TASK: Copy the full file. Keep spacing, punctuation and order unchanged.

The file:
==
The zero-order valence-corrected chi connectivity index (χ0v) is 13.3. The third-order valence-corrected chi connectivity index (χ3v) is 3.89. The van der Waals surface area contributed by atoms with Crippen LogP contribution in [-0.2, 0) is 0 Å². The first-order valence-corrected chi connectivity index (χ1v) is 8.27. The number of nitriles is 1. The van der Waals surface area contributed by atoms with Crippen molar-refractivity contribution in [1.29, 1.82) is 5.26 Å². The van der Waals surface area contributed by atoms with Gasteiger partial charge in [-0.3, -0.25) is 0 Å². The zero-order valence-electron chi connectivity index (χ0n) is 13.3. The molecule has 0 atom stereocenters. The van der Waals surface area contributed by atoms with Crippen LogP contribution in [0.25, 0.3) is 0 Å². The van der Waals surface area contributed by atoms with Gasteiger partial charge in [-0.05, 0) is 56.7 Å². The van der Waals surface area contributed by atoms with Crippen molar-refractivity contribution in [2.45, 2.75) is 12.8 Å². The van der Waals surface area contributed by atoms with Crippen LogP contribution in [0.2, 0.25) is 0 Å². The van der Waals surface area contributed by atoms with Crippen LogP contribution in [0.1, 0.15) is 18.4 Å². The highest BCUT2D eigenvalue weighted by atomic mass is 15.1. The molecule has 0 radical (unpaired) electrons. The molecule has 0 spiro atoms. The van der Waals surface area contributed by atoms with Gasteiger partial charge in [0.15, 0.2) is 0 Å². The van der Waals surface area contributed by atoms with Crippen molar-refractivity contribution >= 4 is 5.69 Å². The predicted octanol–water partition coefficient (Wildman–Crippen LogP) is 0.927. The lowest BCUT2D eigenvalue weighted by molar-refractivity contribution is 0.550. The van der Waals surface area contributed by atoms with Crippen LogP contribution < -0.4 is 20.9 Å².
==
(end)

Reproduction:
The zero-order valence-corrected chi connectivity index (χ0v) is 13.3. The third-order valence-corrected chi connectivity index (χ3v) is 3.89. The van der Waals surface area contributed by atoms with Crippen LogP contribution in [-0.2, 0) is 0 Å². The first-order valence-corrected chi connectivity index (χ1v) is 8.27. The number of nitriles is 1. The van der Waals surface area contributed by atoms with Crippen molar-refractivity contribution in [1.29, 1.82) is 5.26 Å². The van der Waals surface area contributed by atoms with Gasteiger partial charge in [-0.3, -0.25) is 0 Å². The zero-order valence-electron chi connectivity index (χ0n) is 13.3. The molecule has 0 atom stereocenters. The van der Waals surface area contributed by atoms with Crippen LogP contribution in [0.25, 0.3) is 0 Å². The van der Waals surface area contributed by atoms with Gasteiger partial charge in [-0.05, 0) is 56.7 Å². The van der Waals surface area contributed by atoms with Crippen molar-refractivity contribution in [2.45, 2.75) is 12.8 Å². The van der Waals surface area contributed by atoms with Crippen LogP contribution in [0.2, 0.25) is 0 Å². The van der Waals surface area contributed by atoms with Crippen LogP contribution in [0.1, 0.15) is 18.4 Å². The highest BCUT2D eigenvalue weighted by atomic mass is 15.1. The molecule has 0 radical (unpaired) electrons. The molecule has 0 spiro atoms. The van der Waals surface area contributed by atoms with Gasteiger partial charge in [0.15, 0.2) is 0 Å². The van der Waals surface area contributed by atoms with Crippen molar-refractivity contribution >= 4 is 5.69 Å². The predicted octanol–water partition coefficient (Wildman–Crippen LogP) is 0.927. The lowest BCUT2D eigenvalue weighted by molar-refractivity contribution is 0.550. The van der Waals surface area contributed by atoms with Crippen LogP contribution < -0.4 is 20.9 Å².